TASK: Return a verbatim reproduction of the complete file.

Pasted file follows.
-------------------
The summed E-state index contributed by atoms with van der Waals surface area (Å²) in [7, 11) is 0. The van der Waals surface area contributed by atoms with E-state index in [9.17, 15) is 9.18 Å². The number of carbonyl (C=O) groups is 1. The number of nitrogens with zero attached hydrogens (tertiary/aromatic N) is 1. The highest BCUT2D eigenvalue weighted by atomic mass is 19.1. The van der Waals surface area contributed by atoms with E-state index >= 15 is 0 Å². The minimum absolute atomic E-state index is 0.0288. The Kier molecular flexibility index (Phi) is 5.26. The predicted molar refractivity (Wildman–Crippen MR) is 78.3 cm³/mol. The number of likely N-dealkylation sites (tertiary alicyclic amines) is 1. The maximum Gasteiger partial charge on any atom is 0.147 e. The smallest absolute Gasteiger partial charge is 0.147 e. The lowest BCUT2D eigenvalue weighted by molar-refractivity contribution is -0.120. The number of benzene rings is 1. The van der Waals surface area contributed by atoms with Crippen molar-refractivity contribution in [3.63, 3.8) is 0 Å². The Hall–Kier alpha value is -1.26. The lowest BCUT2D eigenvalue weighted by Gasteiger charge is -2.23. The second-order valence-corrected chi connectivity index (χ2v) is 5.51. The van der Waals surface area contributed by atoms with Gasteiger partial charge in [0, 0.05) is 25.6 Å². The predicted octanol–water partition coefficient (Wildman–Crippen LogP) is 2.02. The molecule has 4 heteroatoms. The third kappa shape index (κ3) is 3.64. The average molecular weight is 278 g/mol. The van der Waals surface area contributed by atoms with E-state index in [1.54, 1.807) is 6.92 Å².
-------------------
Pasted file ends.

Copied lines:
The summed E-state index contributed by atoms with van der Waals surface area (Å²) in [7, 11) is 0. The van der Waals surface area contributed by atoms with E-state index in [9.17, 15) is 9.18 Å². The number of carbonyl (C=O) groups is 1. The number of nitrogens with zero attached hydrogens (tertiary/aromatic N) is 1. The highest BCUT2D eigenvalue weighted by atomic mass is 19.1. The van der Waals surface area contributed by atoms with E-state index >= 15 is 0 Å². The minimum absolute atomic E-state index is 0.0288. The Kier molecular flexibility index (Phi) is 5.26. The predicted molar refractivity (Wildman–Crippen MR) is 78.3 cm³/mol. The number of likely N-dealkylation sites (tertiary alicyclic amines) is 1. The maximum Gasteiger partial charge on any atom is 0.147 e. The smallest absolute Gasteiger partial charge is 0.147 e. The lowest BCUT2D eigenvalue weighted by molar-refractivity contribution is -0.120. The number of benzene rings is 1. The van der Waals surface area contributed by atoms with Crippen molar-refractivity contribution in [3.63, 3.8) is 0 Å². The Hall–Kier alpha value is -1.26. The lowest BCUT2D eigenvalue weighted by Gasteiger charge is -2.23. The second-order valence-corrected chi connectivity index (χ2v) is 5.51. The van der Waals surface area contributed by atoms with Gasteiger partial charge in [0, 0.05) is 25.6 Å². The predicted octanol–water partition coefficient (Wildman–Crippen LogP) is 2.02. The molecule has 4 heteroatoms. The third kappa shape index (κ3) is 3.64. The average molecular weight is 278 g/mol. The van der Waals surface area contributed by atoms with E-state index in [1.54, 1.807) is 6.92 Å².